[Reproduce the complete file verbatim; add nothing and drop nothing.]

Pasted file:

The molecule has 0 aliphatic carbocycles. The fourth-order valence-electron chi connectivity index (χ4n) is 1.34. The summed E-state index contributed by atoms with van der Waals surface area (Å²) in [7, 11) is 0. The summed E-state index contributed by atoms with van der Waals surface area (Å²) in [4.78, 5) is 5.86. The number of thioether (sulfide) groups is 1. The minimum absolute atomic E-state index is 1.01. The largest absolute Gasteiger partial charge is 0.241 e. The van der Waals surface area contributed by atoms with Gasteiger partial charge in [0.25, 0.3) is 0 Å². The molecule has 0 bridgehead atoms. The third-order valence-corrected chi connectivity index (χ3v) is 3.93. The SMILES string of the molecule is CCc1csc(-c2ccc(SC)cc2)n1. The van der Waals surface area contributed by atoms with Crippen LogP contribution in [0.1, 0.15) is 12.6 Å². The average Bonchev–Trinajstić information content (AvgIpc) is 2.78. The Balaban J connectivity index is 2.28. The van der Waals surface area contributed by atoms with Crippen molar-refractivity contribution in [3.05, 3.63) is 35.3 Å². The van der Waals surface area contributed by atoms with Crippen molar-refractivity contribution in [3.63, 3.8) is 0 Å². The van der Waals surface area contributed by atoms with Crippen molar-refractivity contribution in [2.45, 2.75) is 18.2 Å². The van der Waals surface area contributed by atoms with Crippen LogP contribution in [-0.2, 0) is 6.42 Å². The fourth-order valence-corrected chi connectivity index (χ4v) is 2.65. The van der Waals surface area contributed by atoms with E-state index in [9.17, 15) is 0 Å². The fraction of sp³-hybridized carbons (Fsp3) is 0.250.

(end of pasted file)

The molecule has 0 aliphatic carbocycles. The fourth-order valence-electron chi connectivity index (χ4n) is 1.34. The summed E-state index contributed by atoms with van der Waals surface area (Å²) in [7, 11) is 0. The summed E-state index contributed by atoms with van der Waals surface area (Å²) in [4.78, 5) is 5.86. The number of thioether (sulfide) groups is 1. The minimum absolute atomic E-state index is 1.01. The largest absolute Gasteiger partial charge is 0.241 e. The van der Waals surface area contributed by atoms with Gasteiger partial charge in [0.25, 0.3) is 0 Å². The molecule has 0 bridgehead atoms. The third-order valence-corrected chi connectivity index (χ3v) is 3.93. The SMILES string of the molecule is CCc1csc(-c2ccc(SC)cc2)n1. The van der Waals surface area contributed by atoms with Crippen LogP contribution in [0.1, 0.15) is 12.6 Å². The average Bonchev–Trinajstić information content (AvgIpc) is 2.78. The Balaban J connectivity index is 2.28. The van der Waals surface area contributed by atoms with Crippen molar-refractivity contribution in [3.05, 3.63) is 35.3 Å². The van der Waals surface area contributed by atoms with Crippen molar-refractivity contribution in [3.63, 3.8) is 0 Å². The van der Waals surface area contributed by atoms with Crippen molar-refractivity contribution in [2.45, 2.75) is 18.2 Å². The van der Waals surface area contributed by atoms with Crippen LogP contribution in [-0.2, 0) is 6.42 Å². The fourth-order valence-corrected chi connectivity index (χ4v) is 2.65. The van der Waals surface area contributed by atoms with E-state index in [9.17, 15) is 0 Å². The fraction of sp³-hybridized carbons (Fsp3) is 0.250.